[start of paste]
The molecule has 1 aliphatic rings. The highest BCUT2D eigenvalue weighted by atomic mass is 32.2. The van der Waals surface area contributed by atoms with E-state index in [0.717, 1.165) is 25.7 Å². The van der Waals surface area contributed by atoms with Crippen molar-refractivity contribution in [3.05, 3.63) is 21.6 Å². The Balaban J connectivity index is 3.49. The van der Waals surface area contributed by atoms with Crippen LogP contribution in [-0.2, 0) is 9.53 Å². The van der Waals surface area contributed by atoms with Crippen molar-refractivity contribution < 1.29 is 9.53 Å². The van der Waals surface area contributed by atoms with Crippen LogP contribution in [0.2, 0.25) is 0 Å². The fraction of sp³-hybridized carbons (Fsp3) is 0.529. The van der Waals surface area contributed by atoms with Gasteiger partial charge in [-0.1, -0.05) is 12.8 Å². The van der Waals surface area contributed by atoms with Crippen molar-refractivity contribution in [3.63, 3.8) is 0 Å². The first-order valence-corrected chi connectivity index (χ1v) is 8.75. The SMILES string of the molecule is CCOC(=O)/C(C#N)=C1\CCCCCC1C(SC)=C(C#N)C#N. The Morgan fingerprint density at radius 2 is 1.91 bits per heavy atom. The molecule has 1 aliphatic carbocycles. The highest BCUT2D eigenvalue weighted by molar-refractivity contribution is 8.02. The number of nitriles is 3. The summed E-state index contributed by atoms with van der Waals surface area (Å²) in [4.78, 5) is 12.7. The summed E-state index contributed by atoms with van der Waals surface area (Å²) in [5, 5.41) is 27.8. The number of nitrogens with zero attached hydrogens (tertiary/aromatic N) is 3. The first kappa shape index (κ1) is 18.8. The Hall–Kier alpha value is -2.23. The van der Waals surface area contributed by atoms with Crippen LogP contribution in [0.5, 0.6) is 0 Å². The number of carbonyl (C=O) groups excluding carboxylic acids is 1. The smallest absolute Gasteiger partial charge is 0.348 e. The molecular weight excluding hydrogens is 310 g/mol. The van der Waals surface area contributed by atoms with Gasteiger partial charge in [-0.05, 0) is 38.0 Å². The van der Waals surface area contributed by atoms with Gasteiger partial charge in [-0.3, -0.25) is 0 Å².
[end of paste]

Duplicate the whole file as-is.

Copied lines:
The molecule has 1 aliphatic rings. The highest BCUT2D eigenvalue weighted by atomic mass is 32.2. The van der Waals surface area contributed by atoms with E-state index in [0.717, 1.165) is 25.7 Å². The van der Waals surface area contributed by atoms with Crippen molar-refractivity contribution in [3.05, 3.63) is 21.6 Å². The Balaban J connectivity index is 3.49. The van der Waals surface area contributed by atoms with Crippen LogP contribution in [-0.2, 0) is 9.53 Å². The van der Waals surface area contributed by atoms with Crippen molar-refractivity contribution < 1.29 is 9.53 Å². The van der Waals surface area contributed by atoms with Crippen LogP contribution in [0.2, 0.25) is 0 Å². The fraction of sp³-hybridized carbons (Fsp3) is 0.529. The van der Waals surface area contributed by atoms with Gasteiger partial charge in [-0.1, -0.05) is 12.8 Å². The van der Waals surface area contributed by atoms with Crippen molar-refractivity contribution in [3.63, 3.8) is 0 Å². The first-order valence-corrected chi connectivity index (χ1v) is 8.75. The SMILES string of the molecule is CCOC(=O)/C(C#N)=C1\CCCCCC1C(SC)=C(C#N)C#N. The Morgan fingerprint density at radius 2 is 1.91 bits per heavy atom. The molecule has 1 aliphatic carbocycles. The highest BCUT2D eigenvalue weighted by molar-refractivity contribution is 8.02. The number of nitriles is 3. The summed E-state index contributed by atoms with van der Waals surface area (Å²) in [4.78, 5) is 12.7. The summed E-state index contributed by atoms with van der Waals surface area (Å²) in [5, 5.41) is 27.8. The number of nitrogens with zero attached hydrogens (tertiary/aromatic N) is 3. The first kappa shape index (κ1) is 18.8. The Hall–Kier alpha value is -2.23. The van der Waals surface area contributed by atoms with Crippen LogP contribution in [0.5, 0.6) is 0 Å². The number of carbonyl (C=O) groups excluding carboxylic acids is 1. The smallest absolute Gasteiger partial charge is 0.348 e. The molecular weight excluding hydrogens is 310 g/mol. The van der Waals surface area contributed by atoms with Gasteiger partial charge in [-0.05, 0) is 38.0 Å². The van der Waals surface area contributed by atoms with Gasteiger partial charge in [-0.3, -0.25) is 0 Å².